God's Highest Aim

Updated: Nov 19, 2019

In a recent blog, we talked about seeing the big picture that God sees and how it could change how we live our life. The thing is, once we understand the big picture, we are also able to understand more about God's highest aim for us. But first, we must identify what that is.




Many people answer my question about God’s highest aim with the phrase from Romans 8:29, “to become conformed to the image of his Son.” Or using phrases from related passages like those that follow, they say, “to be sanctified,” “to be holy,” “to love like Jesus loves,” “to be like Jesus,” or “to reflect Christ’s glory.”


“For their sakes I sanctify Myself, that they themselves also may be sanctified in truth.” John 17:19


“The glory which You have given Me I have given to them, that they may be one, just as We are one; I in them and You in Me, that they may be perfected in unity, so that the world may know that You sent Me, and loved them, even as You have loved Me.” John 17:22-23


“I have made you known to them, and will continue to make you known in order that the love you have for me may be in them and that I myself may be in them.” John 17:26 NIV


And just as we have borne the likeness of the earthly man, so shall we bear the likeness of the man from heaven. 1 Corinthians 15:49 NIV


And we, who with unveiled faces all reflect the Lord’s glory, are being transformed into his likeness with ever-increasing glory, which comes from the Lord, who is the Spirit. 2 Corinthians 3:18 NIV


Just as He chose us in Him before the foundation of the world, that we would be holy and blameless before Him. Ephesians 1:4


And put on the new self, which in the likeness of God has been created in righteousness and holiness of the truth. Ephesians 4:24


Who will transform the body of our humble state into conformity with the body of His glory, by the exertion of the power that He has even to subject all things to Himself.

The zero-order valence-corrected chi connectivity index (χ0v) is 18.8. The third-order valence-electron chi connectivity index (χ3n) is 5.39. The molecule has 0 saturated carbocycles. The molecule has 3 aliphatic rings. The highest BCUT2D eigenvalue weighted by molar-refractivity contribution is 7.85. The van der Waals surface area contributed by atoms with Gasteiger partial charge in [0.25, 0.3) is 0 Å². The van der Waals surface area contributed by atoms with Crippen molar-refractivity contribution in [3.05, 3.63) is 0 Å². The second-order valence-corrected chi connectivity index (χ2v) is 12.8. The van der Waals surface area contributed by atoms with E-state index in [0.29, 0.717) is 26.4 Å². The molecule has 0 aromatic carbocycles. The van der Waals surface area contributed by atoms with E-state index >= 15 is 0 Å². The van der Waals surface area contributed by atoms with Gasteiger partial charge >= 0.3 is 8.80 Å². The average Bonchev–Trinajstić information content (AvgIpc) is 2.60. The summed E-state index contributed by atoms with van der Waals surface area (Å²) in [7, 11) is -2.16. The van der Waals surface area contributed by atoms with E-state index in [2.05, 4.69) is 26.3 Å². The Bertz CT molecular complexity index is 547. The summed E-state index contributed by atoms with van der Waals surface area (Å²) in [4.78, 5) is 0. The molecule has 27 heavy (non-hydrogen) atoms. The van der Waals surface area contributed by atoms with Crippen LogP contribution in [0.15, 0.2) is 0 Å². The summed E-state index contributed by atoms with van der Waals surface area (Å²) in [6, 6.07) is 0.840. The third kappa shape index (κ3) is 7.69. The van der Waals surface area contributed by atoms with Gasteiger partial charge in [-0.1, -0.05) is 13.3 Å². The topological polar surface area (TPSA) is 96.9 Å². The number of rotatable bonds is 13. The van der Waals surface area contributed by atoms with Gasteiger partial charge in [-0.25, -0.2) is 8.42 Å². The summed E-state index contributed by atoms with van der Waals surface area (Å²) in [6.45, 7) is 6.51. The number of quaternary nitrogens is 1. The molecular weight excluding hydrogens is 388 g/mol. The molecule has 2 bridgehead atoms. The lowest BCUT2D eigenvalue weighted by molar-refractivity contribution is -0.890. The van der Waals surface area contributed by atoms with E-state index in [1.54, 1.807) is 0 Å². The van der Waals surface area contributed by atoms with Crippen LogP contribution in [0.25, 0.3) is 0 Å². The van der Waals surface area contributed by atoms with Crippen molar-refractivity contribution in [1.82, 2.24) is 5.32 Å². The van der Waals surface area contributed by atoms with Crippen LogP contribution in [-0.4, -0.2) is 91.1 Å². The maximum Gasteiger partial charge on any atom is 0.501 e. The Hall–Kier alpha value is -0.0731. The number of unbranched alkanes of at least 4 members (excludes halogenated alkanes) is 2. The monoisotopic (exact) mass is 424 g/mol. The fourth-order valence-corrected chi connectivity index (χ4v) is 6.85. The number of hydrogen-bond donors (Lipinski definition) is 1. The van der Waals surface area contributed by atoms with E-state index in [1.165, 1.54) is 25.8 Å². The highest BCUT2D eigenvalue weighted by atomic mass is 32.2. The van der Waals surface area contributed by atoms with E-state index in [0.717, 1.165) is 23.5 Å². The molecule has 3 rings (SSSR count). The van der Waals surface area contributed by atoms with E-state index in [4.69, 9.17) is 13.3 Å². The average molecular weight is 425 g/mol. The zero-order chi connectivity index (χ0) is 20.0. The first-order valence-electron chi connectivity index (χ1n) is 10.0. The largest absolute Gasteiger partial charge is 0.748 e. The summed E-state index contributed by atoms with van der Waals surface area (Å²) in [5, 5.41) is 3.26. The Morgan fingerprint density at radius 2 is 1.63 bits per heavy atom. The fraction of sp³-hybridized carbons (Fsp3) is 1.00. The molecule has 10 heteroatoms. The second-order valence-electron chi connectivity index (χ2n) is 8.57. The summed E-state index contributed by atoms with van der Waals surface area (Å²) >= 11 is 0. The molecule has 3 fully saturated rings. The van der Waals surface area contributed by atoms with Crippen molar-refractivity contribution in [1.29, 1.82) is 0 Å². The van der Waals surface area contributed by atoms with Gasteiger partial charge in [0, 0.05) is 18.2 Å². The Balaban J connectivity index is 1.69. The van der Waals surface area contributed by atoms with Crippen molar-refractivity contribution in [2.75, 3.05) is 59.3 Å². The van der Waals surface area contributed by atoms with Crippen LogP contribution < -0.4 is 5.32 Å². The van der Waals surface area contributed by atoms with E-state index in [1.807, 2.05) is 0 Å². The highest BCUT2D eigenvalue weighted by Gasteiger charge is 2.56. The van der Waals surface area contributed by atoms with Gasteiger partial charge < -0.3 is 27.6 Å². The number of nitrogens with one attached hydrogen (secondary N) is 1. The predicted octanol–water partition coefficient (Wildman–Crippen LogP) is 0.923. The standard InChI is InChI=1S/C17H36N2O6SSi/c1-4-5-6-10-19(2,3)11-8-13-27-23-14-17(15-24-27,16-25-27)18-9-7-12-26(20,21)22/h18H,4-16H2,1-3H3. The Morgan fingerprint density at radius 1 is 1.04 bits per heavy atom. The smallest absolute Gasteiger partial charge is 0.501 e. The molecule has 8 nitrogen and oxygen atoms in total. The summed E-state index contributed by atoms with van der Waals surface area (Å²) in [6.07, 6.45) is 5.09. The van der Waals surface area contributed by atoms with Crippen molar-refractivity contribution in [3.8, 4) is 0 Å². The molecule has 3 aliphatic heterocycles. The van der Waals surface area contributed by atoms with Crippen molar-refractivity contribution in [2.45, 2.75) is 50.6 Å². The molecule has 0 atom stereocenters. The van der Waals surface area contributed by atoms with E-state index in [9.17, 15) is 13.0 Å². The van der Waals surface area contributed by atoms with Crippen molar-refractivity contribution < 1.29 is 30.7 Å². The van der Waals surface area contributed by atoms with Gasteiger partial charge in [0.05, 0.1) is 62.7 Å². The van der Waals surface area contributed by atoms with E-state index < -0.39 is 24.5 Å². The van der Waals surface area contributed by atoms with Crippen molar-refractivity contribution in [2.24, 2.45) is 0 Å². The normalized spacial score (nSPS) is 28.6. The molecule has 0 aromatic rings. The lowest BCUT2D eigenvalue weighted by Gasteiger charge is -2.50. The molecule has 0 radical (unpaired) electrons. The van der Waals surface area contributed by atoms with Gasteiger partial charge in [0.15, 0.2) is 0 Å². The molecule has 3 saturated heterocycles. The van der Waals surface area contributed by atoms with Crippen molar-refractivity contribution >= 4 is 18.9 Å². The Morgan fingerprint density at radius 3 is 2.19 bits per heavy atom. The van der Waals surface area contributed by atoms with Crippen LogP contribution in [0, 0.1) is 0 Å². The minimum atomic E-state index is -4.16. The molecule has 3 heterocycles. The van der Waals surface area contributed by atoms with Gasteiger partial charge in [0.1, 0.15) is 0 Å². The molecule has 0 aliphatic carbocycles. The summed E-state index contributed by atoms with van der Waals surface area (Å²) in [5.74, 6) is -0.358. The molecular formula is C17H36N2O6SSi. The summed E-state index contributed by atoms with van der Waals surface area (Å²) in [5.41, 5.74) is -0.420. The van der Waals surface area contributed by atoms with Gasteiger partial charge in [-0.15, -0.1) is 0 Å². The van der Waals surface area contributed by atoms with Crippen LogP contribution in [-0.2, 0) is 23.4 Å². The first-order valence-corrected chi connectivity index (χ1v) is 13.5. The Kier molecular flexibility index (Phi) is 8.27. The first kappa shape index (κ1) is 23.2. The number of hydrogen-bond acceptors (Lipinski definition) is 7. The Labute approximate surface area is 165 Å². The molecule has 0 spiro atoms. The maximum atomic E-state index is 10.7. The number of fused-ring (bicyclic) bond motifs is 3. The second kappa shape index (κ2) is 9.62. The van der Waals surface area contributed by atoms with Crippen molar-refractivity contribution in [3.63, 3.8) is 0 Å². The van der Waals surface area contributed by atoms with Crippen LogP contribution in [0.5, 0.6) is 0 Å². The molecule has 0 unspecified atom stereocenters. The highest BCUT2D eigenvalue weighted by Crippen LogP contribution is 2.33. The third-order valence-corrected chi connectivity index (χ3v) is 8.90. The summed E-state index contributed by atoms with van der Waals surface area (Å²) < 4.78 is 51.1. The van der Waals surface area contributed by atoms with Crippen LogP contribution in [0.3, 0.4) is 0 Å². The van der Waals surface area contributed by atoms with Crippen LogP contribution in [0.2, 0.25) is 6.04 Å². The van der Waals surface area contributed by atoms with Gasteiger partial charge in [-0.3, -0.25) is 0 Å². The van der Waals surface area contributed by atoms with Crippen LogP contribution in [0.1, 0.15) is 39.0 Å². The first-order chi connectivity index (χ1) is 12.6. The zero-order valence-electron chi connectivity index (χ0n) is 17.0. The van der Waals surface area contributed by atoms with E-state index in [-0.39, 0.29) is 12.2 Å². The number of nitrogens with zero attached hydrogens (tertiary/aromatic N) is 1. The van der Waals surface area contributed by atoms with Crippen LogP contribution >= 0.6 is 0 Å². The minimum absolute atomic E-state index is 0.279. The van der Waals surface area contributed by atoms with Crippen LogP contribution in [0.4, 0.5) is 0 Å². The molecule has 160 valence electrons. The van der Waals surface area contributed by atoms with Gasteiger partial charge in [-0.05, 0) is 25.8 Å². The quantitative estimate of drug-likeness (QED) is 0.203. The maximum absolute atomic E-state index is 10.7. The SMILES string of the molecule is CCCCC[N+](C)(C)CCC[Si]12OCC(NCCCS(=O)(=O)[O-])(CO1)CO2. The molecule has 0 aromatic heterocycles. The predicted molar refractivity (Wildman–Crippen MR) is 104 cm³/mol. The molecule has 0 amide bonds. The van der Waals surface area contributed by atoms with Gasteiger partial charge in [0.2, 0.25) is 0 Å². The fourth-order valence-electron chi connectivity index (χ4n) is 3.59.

Philippians 3:21


Beloved, now we are children of God, and it has not appeared as yet what we will be. We know that when He appears, we will be like Him, because we will see Him just as He is.

1 John 3:2


Another frequent response to my question about God’s highest aim for us is the statement from the Westminster Shorter Catechism, “Man's chief end is to glorify God, and to enjoy him forever.”


This answer invites the question, “How do we glorify God?” The catechism spells out four ways. “Glorifying God consists in four things: 1. Appreciation, 2. Adoration, 3. Affection, 4. Subjection.” These are certainly all valid, but a more direct answer would seem to be what Jesus said in John 17:4: ”I glorified You on the earth, having accomplished the work which You have given Me to do.”


And what was that work? Yes, it was to suffer and die in payment for our sins. Yes, it was to rise again in victory, conquering death and freeing us from our bondage to sin. But He also showed us how to experience the life God originally created us to live, life in God’s Kingdom. He gave a physical, visible and audible demonstration of the life you and I were meant to live.


And how was He able to do that? In our (re)Think seminars, many will answer me that it was because He is God. That may be a good “Sunday School” answer, but was it simply because Jesus was God in the flesh? Was it just because He was all-powerful, all-knowing, etc.? If so, then you and I have no chance, this side of heaven, to experience the life Jesus talks about.


When we think that Jesus was able to live the life He did just because He is God then we encounter a major ramification. It means that Jesus calls us to a life that He really can’t give us, that we can never experience because we aren’t God. And to think this way ignores so many things Jesus said about the life God offers through Him.


For example:

“I came that they may have life, and have it abundantly.” John 10:10

“Truly, truly, I say to you, he who believes in Me, the works that I do, he will do also; and greater works than these he will do; because I go to the Father.” John 14:12


In short, thinking that Jesus operated only from His “God-ness” means one of two things. Either Jesus is a liar, OR we are missing something, and we need to rethink our “Sunday School” answer. I submit it is the latter.


What made Jesus unique was NOT that He was God, but rather that as a man He only said what His Father gave Him to say and He only did what His Father showed Him to do. He showed us what it looks like for a man to continually walk in the Light, to walk in the Spirit, to walk by faith and not by sight. In short, as a man, He saw and lived life from God’s point of view.


In our next blog, let’s look more closely into seeing things from God’s point of view.

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